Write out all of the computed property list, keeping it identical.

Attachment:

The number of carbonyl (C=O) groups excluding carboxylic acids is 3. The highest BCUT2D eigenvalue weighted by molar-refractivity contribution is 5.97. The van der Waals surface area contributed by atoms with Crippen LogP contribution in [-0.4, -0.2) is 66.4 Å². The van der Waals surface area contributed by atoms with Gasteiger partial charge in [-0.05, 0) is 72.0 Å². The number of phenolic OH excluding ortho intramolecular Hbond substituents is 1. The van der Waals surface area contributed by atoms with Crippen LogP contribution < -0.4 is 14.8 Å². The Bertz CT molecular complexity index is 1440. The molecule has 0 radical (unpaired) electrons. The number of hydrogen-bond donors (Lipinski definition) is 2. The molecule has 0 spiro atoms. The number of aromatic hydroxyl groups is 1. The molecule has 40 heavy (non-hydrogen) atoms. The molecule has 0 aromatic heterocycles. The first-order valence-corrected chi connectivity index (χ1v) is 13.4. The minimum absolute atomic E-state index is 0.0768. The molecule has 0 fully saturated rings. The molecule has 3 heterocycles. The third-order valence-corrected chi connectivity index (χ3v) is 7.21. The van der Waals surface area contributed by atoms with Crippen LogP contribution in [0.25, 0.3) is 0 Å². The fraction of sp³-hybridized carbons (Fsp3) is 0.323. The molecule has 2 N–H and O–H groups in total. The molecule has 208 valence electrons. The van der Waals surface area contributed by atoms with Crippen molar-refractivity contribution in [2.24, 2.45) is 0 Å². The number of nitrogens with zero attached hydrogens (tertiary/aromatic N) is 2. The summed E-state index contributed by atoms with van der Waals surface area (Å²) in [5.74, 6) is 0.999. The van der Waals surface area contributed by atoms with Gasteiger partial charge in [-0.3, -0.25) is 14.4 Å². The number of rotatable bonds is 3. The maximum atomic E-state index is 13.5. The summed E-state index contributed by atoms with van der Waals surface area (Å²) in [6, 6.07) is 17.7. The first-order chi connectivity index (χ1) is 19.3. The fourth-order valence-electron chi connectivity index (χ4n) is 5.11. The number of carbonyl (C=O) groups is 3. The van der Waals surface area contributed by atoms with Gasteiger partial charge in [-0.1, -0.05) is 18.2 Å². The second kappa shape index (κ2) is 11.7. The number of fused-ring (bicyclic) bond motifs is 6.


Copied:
The number of carbonyl (C=O) groups excluding carboxylic acids is 3. The highest BCUT2D eigenvalue weighted by molar-refractivity contribution is 5.97. The van der Waals surface area contributed by atoms with Crippen LogP contribution in [-0.4, -0.2) is 66.4 Å². The van der Waals surface area contributed by atoms with Gasteiger partial charge in [-0.05, 0) is 72.0 Å². The number of phenolic OH excluding ortho intramolecular Hbond substituents is 1. The van der Waals surface area contributed by atoms with Crippen LogP contribution < -0.4 is 14.8 Å². The Bertz CT molecular complexity index is 1440. The molecule has 0 radical (unpaired) electrons. The number of hydrogen-bond donors (Lipinski definition) is 2. The molecule has 0 spiro atoms. The number of aromatic hydroxyl groups is 1. The molecule has 40 heavy (non-hydrogen) atoms. The molecule has 0 aromatic heterocycles. The first-order valence-corrected chi connectivity index (χ1v) is 13.4. The minimum absolute atomic E-state index is 0.0768. The molecule has 0 fully saturated rings. The molecule has 3 heterocycles. The third-order valence-corrected chi connectivity index (χ3v) is 7.21. The van der Waals surface area contributed by atoms with Crippen LogP contribution in [0.25, 0.3) is 0 Å². The fraction of sp³-hybridized carbons (Fsp3) is 0.323. The molecule has 2 N–H and O–H groups in total. The molecule has 208 valence electrons. The van der Waals surface area contributed by atoms with Crippen molar-refractivity contribution in [2.24, 2.45) is 0 Å². The number of nitrogens with zero attached hydrogens (tertiary/aromatic N) is 2. The summed E-state index contributed by atoms with van der Waals surface area (Å²) in [5.74, 6) is 0.999. The van der Waals surface area contributed by atoms with Gasteiger partial charge in [-0.3, -0.25) is 14.4 Å². The number of rotatable bonds is 3. The maximum atomic E-state index is 13.5. The summed E-state index contributed by atoms with van der Waals surface area (Å²) in [6, 6.07) is 17.7. The first-order chi connectivity index (χ1) is 19.3. The fourth-order valence-electron chi connectivity index (χ4n) is 5.11. The number of carbonyl (C=O) groups is 3. The van der Waals surface area contributed by atoms with Gasteiger partial charge in [-0.1, -0.05) is 18.2 Å². The second kappa shape index (κ2) is 11.7. The number of fused-ring (bicyclic) bond motifs is 6.